Friday 11th April 2014
Hike to Angel Falls and back to Canaima, Venezuela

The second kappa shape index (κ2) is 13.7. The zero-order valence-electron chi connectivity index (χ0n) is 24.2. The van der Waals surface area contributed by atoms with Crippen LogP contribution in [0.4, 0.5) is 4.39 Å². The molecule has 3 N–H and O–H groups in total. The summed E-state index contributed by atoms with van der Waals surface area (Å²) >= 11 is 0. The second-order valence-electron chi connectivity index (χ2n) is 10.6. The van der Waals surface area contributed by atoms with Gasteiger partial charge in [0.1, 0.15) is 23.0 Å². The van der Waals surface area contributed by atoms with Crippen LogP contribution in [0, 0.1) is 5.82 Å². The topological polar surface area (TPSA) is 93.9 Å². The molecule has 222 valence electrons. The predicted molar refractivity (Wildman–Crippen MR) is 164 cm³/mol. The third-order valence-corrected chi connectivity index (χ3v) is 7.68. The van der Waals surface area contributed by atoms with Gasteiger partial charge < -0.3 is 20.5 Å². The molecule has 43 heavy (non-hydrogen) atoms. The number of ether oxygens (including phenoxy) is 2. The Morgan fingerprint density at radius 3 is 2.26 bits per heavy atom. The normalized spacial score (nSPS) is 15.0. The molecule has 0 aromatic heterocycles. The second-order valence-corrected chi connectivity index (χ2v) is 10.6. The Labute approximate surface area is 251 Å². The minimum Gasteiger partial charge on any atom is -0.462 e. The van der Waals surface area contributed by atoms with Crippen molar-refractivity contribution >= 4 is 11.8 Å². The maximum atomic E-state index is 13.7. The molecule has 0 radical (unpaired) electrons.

It rained most of the night but had stopped by the time we woke up at around 4:30am. David got dressed for the hike to the lookout beneath the falls – Lynn was woken up at the same time, but wasn’t leaving to go back until 6:00am, so David set off with the group. The walk was quite difficult especially because it started well before sunrise and the terrain was wet, stony and then on the main track lots of tree roots. Anyway we walked up for almost two hours and reached the lookout and were able to see Angel Falls. It is a magnificent sight and was well worth the hard slog through the jungle to get there. After taking photos and spending some time there, we walked back and had breakfast. In the meantime, Lynn had seen the view of the falls from the camp and also from across the river and had departed with 7 others in the group back down the river to meet up with the plane to take them to Kavac. We should say that Lynn had only decided to go to Kavak the day before – it was an optional additional activity which was supposed to be to an indigenous village and sounded interesting. She would not have done it if it was an alternative to the falls but given it was possible to do both she said she would go along. After breakfast, David’s group went in the other two canoes downstream back to Canaima. It was so much easier going downstream and because of the rain overnight, the river was about 40-50cm deeper so the canoes only bottomed out (and had to be pushed) about five times. This time the trip took about 5 hours and they got back to the lodge at around 3:00pm. When we arrived the people who had gone back without doing the walk were still there as they had missed the booked flight to Kavak. They had enjoyed a slightly more leisurely breakfast, leaving at 6am. Lynn sat and viewed the falls whilst eating her breakfast, then they all packed their things and went by canoe to the opposite bank where there was a good view of the Falls. They then set off back down the river. The going was slightly easier as they were travelling with the current this time and the night rain had slightly increased the river level – however, 2 of the guys still had to jump out many times to assist with dragging the canoe over the rocks. Once in the main part of the river it started to look as if the going was too slow to make the flight. They even went down several sets of steep rapids instead of walking around them – this was fun! – but to no avail as the flight was missed. It was arranged to take the trip to Kavak the next day instead. So, once David’s group arrived at the lodge we all relaxed for the remainder of the day, had a really nice dinner then to bed, exhausted after all our efforts.